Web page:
Well I'm back, from England and Brighton and the World Horror Convention.
The business end of it was pretty straightforward, and went very well. We had to get there on Thursday in time to launch ChiZine's line of books that night. This, we did - with a certain amount of gusto, I think. Gemma Files, Philip Nutman, Douglas Smith, Tim Lebbon, Claude Lalumiѐre and I all presented and read and signed while publishing/editing/domestic duo Brett Savory and Sandra Kasturi made it happen.
After that, it was as these things are, when they're good: meeting up with a lot of good folk, seeing a fabulous town and enjoying the hospitality of the Royal Albion Hotel (whose staff were, I will say, very helpful in correcting some of the most eyebrow-raising hospitality infractions to be seen outside Fawlty Towers). I didn't make it to very much programming - which was a disappointment. Organizers Steve Jones and Amanda Foubister did a fantastic job and I should really have paid it more heed.
Blame the bright glories of Brighton, and the conversations with so many new friends and old ones I don't see often enough.
Gemma Files (pictured at left) was my travelling companion to the World Horror Convention in Brighton. Here we are, just off the red-eye from Toronto at Heathrow, awaiting our motor-coach. Gemma, incidentally (but not co-incidentally) is the author of A Book of Tongues from ChiZine. It had its launch in Brighton, and has received a very favourable review in Publisher's Weekly. Gemma's grin here has nothing to do with that review: this was Thursday, days before the review came out.
It was also several hours before we arrived in Brighton, and at our hotel.
The Royal Albion.
The hotel looks quite lovely from the outside - particularly on a bright morning like this one. In this sense, it leaves a misleading impression. The Royal Albion is well-suited to hosting a horror convention because it is, in so many ways, a horror show. From the dead flies on the pillows to the toilet that would not flush, the showers that ran cold, the bath plugs only removable with the complimentary tea spoon... well, you won't be hearing about that sort of thing on this blog. Email me separately if you need to hear more.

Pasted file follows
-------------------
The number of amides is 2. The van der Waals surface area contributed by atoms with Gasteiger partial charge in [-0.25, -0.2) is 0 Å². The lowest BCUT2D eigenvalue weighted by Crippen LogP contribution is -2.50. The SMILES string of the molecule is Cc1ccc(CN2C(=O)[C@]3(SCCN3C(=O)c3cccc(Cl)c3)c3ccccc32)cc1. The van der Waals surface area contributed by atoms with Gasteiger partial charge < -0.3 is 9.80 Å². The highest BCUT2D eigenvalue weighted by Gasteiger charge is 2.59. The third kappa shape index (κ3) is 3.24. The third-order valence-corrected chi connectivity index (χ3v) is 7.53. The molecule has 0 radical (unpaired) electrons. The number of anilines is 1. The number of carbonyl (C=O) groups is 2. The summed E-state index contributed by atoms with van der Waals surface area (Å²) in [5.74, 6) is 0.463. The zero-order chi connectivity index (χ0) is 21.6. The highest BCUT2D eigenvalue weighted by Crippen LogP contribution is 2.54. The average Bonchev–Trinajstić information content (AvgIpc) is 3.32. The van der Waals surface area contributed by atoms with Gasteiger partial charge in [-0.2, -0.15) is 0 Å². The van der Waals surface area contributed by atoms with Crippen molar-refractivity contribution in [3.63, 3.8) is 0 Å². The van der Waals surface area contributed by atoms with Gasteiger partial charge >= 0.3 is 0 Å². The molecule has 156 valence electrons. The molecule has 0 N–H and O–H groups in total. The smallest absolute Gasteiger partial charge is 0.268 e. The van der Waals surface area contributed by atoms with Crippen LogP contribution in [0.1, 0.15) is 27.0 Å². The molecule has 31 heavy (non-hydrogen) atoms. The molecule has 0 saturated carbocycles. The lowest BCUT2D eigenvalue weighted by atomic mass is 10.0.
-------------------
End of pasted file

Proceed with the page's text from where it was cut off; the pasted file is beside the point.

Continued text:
Feast your eyes instead, on some of the decor: like this Green Man hiding surreptitiously on the corner of an armoire in the hotel's
the Royal Pavilion. Constructed by King George IV when he was just prince, the edifice seemed to have been made with the dual purpose of blithely misrepresenting Asian cultures (aesthetically, it's a bizarre and opulent mash-up of a mogul's palace, a Merchant-Ivory production, a Chinese restaurant and the planet Naboo), and making George's father Mad King George III even madder. I can't show photos from inside, because photography's not allowed, but here are a couple of exterior shots to give you an idea:
The pavilion was built on the site of a farmhouse that the Prince Regent purchased on advice from his doctor. As might be inferred from this statue, George suffered from a certain amount of gout:
A group of us headed out to see the place Saturday morning - including Jetse de Vries, who some of you may know as editor of the important new optimistic sf anthology Shine:
I didn't take pictures of them - stopping mid-conversation to snap a picture is a buzz kill, I find. But we did all get together for a fantastic time Friday evening, courtesy of extraordinarily generous dark thriller author Heather Graham. She was good enough to cut a deal with a pub at the end of the Brighton Pier (pictured here) -
- to cover drinks and victuals for everyone at the convention, whilst she and a band of horror-author minstrels rocked out on the stage. For anyone in need of a little fear, she made sure that the Horror Hotel across the pier provided free shrieking terror to anyone who dared set ass in buggy.
It was, overall, a very good convention and I could go on for five thousand more words easily. But that would take too long. So in their place, here are five more pictures, which should be worth about the same: